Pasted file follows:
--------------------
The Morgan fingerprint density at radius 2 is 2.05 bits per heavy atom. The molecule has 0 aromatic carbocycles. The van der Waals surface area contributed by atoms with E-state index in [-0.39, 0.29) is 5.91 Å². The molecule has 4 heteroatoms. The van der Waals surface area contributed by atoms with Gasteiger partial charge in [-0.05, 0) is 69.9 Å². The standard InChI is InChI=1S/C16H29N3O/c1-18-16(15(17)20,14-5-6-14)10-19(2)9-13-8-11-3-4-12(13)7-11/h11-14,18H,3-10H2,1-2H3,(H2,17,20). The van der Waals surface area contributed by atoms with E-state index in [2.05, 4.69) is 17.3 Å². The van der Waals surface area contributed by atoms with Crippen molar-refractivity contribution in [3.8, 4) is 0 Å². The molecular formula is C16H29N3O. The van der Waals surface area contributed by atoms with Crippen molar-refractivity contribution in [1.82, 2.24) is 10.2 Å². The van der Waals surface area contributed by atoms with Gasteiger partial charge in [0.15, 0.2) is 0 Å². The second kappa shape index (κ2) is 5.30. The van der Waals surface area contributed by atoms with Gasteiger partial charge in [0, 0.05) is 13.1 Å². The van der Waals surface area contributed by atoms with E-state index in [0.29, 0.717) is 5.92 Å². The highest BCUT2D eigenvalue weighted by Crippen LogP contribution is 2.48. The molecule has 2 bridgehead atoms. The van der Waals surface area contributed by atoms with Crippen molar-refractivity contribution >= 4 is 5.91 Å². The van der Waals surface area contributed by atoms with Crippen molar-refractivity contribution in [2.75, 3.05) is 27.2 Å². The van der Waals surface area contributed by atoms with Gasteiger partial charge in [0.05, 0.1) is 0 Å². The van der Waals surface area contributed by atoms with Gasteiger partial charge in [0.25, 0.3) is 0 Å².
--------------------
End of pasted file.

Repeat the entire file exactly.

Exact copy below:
The Morgan fingerprint density at radius 2 is 2.05 bits per heavy atom. The molecule has 0 aromatic carbocycles. The van der Waals surface area contributed by atoms with E-state index in [-0.39, 0.29) is 5.91 Å². The molecule has 4 heteroatoms. The van der Waals surface area contributed by atoms with Gasteiger partial charge in [-0.05, 0) is 69.9 Å². The standard InChI is InChI=1S/C16H29N3O/c1-18-16(15(17)20,14-5-6-14)10-19(2)9-13-8-11-3-4-12(13)7-11/h11-14,18H,3-10H2,1-2H3,(H2,17,20). The van der Waals surface area contributed by atoms with E-state index in [2.05, 4.69) is 17.3 Å². The van der Waals surface area contributed by atoms with Crippen molar-refractivity contribution in [3.8, 4) is 0 Å². The molecular formula is C16H29N3O. The van der Waals surface area contributed by atoms with Crippen molar-refractivity contribution in [1.82, 2.24) is 10.2 Å². The van der Waals surface area contributed by atoms with Gasteiger partial charge in [0.15, 0.2) is 0 Å². The second kappa shape index (κ2) is 5.30. The van der Waals surface area contributed by atoms with Gasteiger partial charge in [0, 0.05) is 13.1 Å². The van der Waals surface area contributed by atoms with E-state index in [0.29, 0.717) is 5.92 Å². The highest BCUT2D eigenvalue weighted by Crippen LogP contribution is 2.48. The molecule has 2 bridgehead atoms. The van der Waals surface area contributed by atoms with Crippen molar-refractivity contribution >= 4 is 5.91 Å². The van der Waals surface area contributed by atoms with Crippen molar-refractivity contribution in [2.75, 3.05) is 27.2 Å². The van der Waals surface area contributed by atoms with Gasteiger partial charge in [0.05, 0.1) is 0 Å². The van der Waals surface area contributed by atoms with Gasteiger partial charge in [0.25, 0.3) is 0 Å².